What the Election Results Mean (And Don't Mean)

Last night’s elections yielded a happily mixed result. The GOP picked up the two governorships that were at stake, reclaiming the governor’s mansions in Richmond and Princeton from Democratic incumbents. The Democrats held on to a congressional race in California and picked up a GOP seat in upstate New York that had become the object of national attention. All-in-all, the results are an invitation to the political leaders of the country to get to work.

Last night was a very bad day to be an incumbent or from the incumbent’s party. Gov. Corzine lost in New Jersey and in New York City, despite all expectations, Mayor Michael Bloomberg had a surprisingly difficult race despite spending $100 million dollars of his own money against an opponent who did not spend a tenth of that amount. In the Commonwealth of Virginia, Governor’s are limited to one-term, but the Democrats have held that office for the past eight years. The last time a Republican lost in New York 23 was in 1872.

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Watching the analysts and the talking heads is becoming more difficult. Maybe I am just getting older, but who believes their talking points? GOP National Chairman Michael Steele was convinced that the results were a clear rebuke to President Obama’s agenda although the only two races that were selecting candidates who will be able to vote on that agenda in Congress both went to the Democrats. James Carville dismissed the losses in Virginia and New Jersey as fitting a historical pattern, which is true, but without explicating that historical pattern which is a pattern of suspicion of power, which hardly bodes well for a party that controls the White House and both houses of Congress. And, Eric Cantor was so disingenuous in his spinning, you could tell he was having a hard time keeping a straight face when Chris Matthews grilled him.

The commentariat is not much better. If David Gergen repeated the phrase "The winds are changing" one more time I was going to scream. Virtually every anchor talked about how the Democratic coalition that elected Obama did not turn out, which is another way of saying that this was an off-year election when turnout plummets. We knew that already.

The hardest thing for many in Washington and New York City to believe is that there are local undercurrents to local elections that are opaque from 212 and 202. In Virginia, Creigh Deeds ran a terrible, terrible race. I saw his ads and cringed. Bob McDonnell’s campaign was crisp and clean, upbeat, more Obama in tone than Palinesque. And, it is not hard to believe that the sturdy souls who live in New York’s North Country resented the intrusion of outsiders with their own agendas. Listening to both Congressman-elect Owen’s acceptance speech and Doug Hoffman’s concession speech, you realize how local politics is about more than being telegenic or being able to deliver a great speech. (But, you have to love the way Hoffman puts an "r" at the end of the word "idea.") Conservatives had predicted a win in NY-23 and they had already begun to salivate at the prospect of taking down other GOP moderates like Florida Gov. Charlie Crist. Last night, there was a lesson and Crist should not have slept more easily but neither should his conservative opponent Marco Rubio. Democratic candidate Kendrick Meeks, on the other hand, slept soundly.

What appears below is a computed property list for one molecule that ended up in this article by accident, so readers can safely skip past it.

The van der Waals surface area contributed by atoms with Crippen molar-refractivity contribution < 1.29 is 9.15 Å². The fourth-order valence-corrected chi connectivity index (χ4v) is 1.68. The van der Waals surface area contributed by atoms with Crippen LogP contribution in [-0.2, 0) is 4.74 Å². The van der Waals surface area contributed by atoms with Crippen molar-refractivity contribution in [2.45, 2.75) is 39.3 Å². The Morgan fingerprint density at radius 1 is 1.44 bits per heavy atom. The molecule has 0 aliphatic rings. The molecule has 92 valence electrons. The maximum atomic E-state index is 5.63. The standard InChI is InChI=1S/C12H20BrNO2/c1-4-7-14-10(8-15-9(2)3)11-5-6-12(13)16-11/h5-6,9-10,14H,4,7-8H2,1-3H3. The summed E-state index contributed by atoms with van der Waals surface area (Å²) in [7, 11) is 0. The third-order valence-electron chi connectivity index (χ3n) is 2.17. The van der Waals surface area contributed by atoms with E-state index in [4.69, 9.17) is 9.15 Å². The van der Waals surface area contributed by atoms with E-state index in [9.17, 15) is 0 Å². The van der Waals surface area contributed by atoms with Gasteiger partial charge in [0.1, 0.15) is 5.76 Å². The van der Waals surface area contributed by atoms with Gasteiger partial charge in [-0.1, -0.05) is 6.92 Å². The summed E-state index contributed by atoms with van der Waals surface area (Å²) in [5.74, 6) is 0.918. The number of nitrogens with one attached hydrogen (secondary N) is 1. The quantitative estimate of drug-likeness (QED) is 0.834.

The electorate likes to send mixed messages, which is why the Baucus bill became the focus of the debate on health care. The American people want both parties to work together, even while that seems almost impossible given the different ideological suppositions of the two parties. There will not likely be an outbreak of bipartisanship anytime soon, but the mixed results do have the effect of causing the party in power to temper its ambitions. The results last night are an invitation to cautiousness. Too bad the times may call for boldness.

 

 

 

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James Lindsay
8 years ago
I see you ignored (probably wisely for your magazine) Maine Question 1, which was supported heavily by the local bishop. The fact that these races are becoming squeakers does not bode well for those in the hierarchy who fear gay marriage - not because the government will make them perform such rites (they can't be forced to under the First Amendment) but because Catholic families with gay children (and parents) who get married when (not if) gay marriage is decreed by the federal courts will demand them from within.

When 30% of the major donors to the annual diocesean appeal demand that the Chruch bless the weddings of their gay children, many will find it uncomfortable to say no. (Many likely are uncomfortable saying no in any case, given that there are studies of clergy that find a large percentage of it is made of celebate (and not so celebate) gays.
Jim McCrea
8 years ago
Michael is absolutely correct.
It won't be long until the lowerarchy says:  "As the Church has always taught ...." and then will weasel-word their way out of anti-gay marriage and into support based on internal personal, emotion and financial pressure from the folks in the pews.

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